Designing Engaging and Affable Robot (DEAR)
For young children, learning is playing. They learn in a social context while they play with others, observing and interacting with them. Creating a social context, therefore, is critical in designing learning technology for young children.
The DEAR team designs and studies the efficacy of robot-based educational apps for kindergarten-aged children who learn fundamentals of school subjects in the US and other countries. An embodied, toy-like robot acts like a friend. Children learn the topic naturally while playing a game with the robot and helping the robot solve a problem, individually or in a small group. This experience could stimulate children's interest and engagement in the topic and increase their learning.
DEAR Apps for SK-Telecom
Since December 2012, our team has been working on the development of English learning applications, sponsored by the international corporation SK-Telecom (www.sktelecom.com). The target learners are the children in preschool through elementary school, who learn English as a second/foreign language. To date, three 10-minute apps have been developed to teach shapes, colors, and letter-sound correspondence. The learning activities include singing along with the robot, playing games, and exploring an I-spy book where children are asked to help find the passcode to launch the robot's spaceship.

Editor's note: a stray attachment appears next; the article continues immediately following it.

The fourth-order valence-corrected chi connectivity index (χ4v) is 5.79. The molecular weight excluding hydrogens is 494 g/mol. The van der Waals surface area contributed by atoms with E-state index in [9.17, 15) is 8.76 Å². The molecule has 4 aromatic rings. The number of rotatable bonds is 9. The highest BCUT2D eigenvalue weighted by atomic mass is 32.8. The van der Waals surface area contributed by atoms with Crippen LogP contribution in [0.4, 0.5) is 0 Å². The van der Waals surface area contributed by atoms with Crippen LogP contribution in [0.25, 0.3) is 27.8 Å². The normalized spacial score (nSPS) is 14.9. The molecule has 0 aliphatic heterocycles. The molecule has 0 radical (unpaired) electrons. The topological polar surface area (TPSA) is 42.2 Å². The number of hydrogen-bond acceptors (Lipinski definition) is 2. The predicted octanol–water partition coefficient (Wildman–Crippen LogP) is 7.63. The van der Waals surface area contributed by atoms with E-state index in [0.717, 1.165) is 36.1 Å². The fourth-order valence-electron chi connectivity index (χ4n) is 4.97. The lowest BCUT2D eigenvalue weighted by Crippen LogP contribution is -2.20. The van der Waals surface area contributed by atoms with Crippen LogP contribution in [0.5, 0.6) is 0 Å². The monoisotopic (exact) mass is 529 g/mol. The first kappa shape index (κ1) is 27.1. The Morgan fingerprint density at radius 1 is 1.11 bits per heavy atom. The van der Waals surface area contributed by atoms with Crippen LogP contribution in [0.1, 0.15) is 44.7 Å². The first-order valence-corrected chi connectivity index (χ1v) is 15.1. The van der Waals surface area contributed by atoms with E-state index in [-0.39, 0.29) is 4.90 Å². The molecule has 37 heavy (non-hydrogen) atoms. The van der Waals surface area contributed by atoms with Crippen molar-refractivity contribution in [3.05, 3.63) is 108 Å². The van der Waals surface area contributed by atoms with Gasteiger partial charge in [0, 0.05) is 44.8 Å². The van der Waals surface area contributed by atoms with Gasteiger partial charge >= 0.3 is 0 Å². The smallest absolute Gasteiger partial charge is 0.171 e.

In an iterative cycle of the development process, we conducted multiple rounds of design and user testing during the spring of 2013.
Conditions of User Testing:
- Contexts: school and home
- Ages of children: 3 -7 years old
- Home languages: Spanish, Chinese, Korean, & Somali
- Number of sessions each child had with the robot: 1 - 5
- Number of children using the robot at the same time: 1 - 2
All the children persistently engaged in the play with the robot for over an hour each time and desired to play more. None of the children tested in schools were distracted by environmental noises created by the teacher and classmates in the same room. The children effectively mimicked the robot's speech in English, regardless of their English proficiency levels.
- Yanghee Kim, Ph.D.
- Kathleen Mohr, Ph.D.
- Diantha Smith
- Nathan Sayre
- Namju Kim
- Tianyu Chen
- Ryan Burdo